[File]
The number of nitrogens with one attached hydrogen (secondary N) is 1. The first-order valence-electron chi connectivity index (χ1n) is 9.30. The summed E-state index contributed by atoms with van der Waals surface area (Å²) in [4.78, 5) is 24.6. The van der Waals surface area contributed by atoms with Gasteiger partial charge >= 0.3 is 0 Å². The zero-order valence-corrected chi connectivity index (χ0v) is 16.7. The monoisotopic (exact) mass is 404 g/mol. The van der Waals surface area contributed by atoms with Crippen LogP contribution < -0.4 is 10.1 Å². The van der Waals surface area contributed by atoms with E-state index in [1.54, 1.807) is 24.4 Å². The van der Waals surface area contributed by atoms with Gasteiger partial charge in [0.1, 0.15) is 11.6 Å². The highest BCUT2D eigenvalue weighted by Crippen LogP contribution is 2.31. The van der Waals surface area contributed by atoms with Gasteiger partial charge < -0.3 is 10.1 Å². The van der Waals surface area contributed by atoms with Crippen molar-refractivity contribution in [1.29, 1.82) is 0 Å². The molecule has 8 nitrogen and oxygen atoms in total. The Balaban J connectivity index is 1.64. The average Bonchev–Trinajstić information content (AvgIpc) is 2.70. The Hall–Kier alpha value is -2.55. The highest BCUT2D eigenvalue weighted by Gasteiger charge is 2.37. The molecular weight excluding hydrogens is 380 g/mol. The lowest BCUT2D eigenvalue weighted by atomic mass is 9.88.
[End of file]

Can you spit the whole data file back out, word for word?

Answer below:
The number of nitrogens with one attached hydrogen (secondary N) is 1. The first-order valence-electron chi connectivity index (χ1n) is 9.30. The summed E-state index contributed by atoms with van der Waals surface area (Å²) in [4.78, 5) is 24.6. The van der Waals surface area contributed by atoms with Gasteiger partial charge >= 0.3 is 0 Å². The zero-order valence-corrected chi connectivity index (χ0v) is 16.7. The monoisotopic (exact) mass is 404 g/mol. The van der Waals surface area contributed by atoms with Crippen LogP contribution < -0.4 is 10.1 Å². The van der Waals surface area contributed by atoms with E-state index in [1.54, 1.807) is 24.4 Å². The van der Waals surface area contributed by atoms with Gasteiger partial charge in [0.1, 0.15) is 11.6 Å². The highest BCUT2D eigenvalue weighted by Crippen LogP contribution is 2.31. The van der Waals surface area contributed by atoms with Gasteiger partial charge < -0.3 is 10.1 Å². The van der Waals surface area contributed by atoms with Crippen molar-refractivity contribution in [1.29, 1.82) is 0 Å². The molecule has 8 nitrogen and oxygen atoms in total. The Balaban J connectivity index is 1.64. The average Bonchev–Trinajstić information content (AvgIpc) is 2.70. The Hall–Kier alpha value is -2.55. The highest BCUT2D eigenvalue weighted by Gasteiger charge is 2.37. The molecular weight excluding hydrogens is 380 g/mol. The lowest BCUT2D eigenvalue weighted by atomic mass is 9.88.